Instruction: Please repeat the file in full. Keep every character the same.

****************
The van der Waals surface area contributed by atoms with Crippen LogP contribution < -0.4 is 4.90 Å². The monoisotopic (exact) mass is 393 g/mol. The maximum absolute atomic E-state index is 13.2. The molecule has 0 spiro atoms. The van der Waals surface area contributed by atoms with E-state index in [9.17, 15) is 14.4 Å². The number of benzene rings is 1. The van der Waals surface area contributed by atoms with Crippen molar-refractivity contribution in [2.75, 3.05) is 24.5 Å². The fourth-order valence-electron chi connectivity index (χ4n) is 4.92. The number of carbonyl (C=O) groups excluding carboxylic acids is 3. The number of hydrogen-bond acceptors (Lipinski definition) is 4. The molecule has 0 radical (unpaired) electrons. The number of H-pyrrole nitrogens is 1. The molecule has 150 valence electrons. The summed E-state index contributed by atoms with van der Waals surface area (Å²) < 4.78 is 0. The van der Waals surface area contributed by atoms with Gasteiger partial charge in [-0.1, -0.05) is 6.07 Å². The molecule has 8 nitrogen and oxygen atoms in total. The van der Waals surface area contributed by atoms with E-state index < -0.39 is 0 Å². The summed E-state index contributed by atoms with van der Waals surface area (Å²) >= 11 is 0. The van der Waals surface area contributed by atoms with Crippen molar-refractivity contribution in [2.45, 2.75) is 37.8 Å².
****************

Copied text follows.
The van der Waals surface area contributed by atoms with Crippen LogP contribution < -0.4 is 4.90 Å². The monoisotopic (exact) mass is 393 g/mol. The maximum absolute atomic E-state index is 13.2. The molecule has 0 spiro atoms. The van der Waals surface area contributed by atoms with E-state index in [9.17, 15) is 14.4 Å². The number of benzene rings is 1. The van der Waals surface area contributed by atoms with Crippen molar-refractivity contribution in [2.75, 3.05) is 24.5 Å². The fourth-order valence-electron chi connectivity index (χ4n) is 4.92. The number of carbonyl (C=O) groups excluding carboxylic acids is 3. The number of hydrogen-bond acceptors (Lipinski definition) is 4. The molecule has 0 radical (unpaired) electrons. The number of H-pyrrole nitrogens is 1. The molecule has 150 valence electrons. The summed E-state index contributed by atoms with van der Waals surface area (Å²) < 4.78 is 0. The van der Waals surface area contributed by atoms with Gasteiger partial charge in [-0.1, -0.05) is 6.07 Å². The molecule has 8 nitrogen and oxygen atoms in total. The van der Waals surface area contributed by atoms with E-state index < -0.39 is 0 Å². The summed E-state index contributed by atoms with van der Waals surface area (Å²) >= 11 is 0. The van der Waals surface area contributed by atoms with Crippen molar-refractivity contribution in [2.45, 2.75) is 37.8 Å².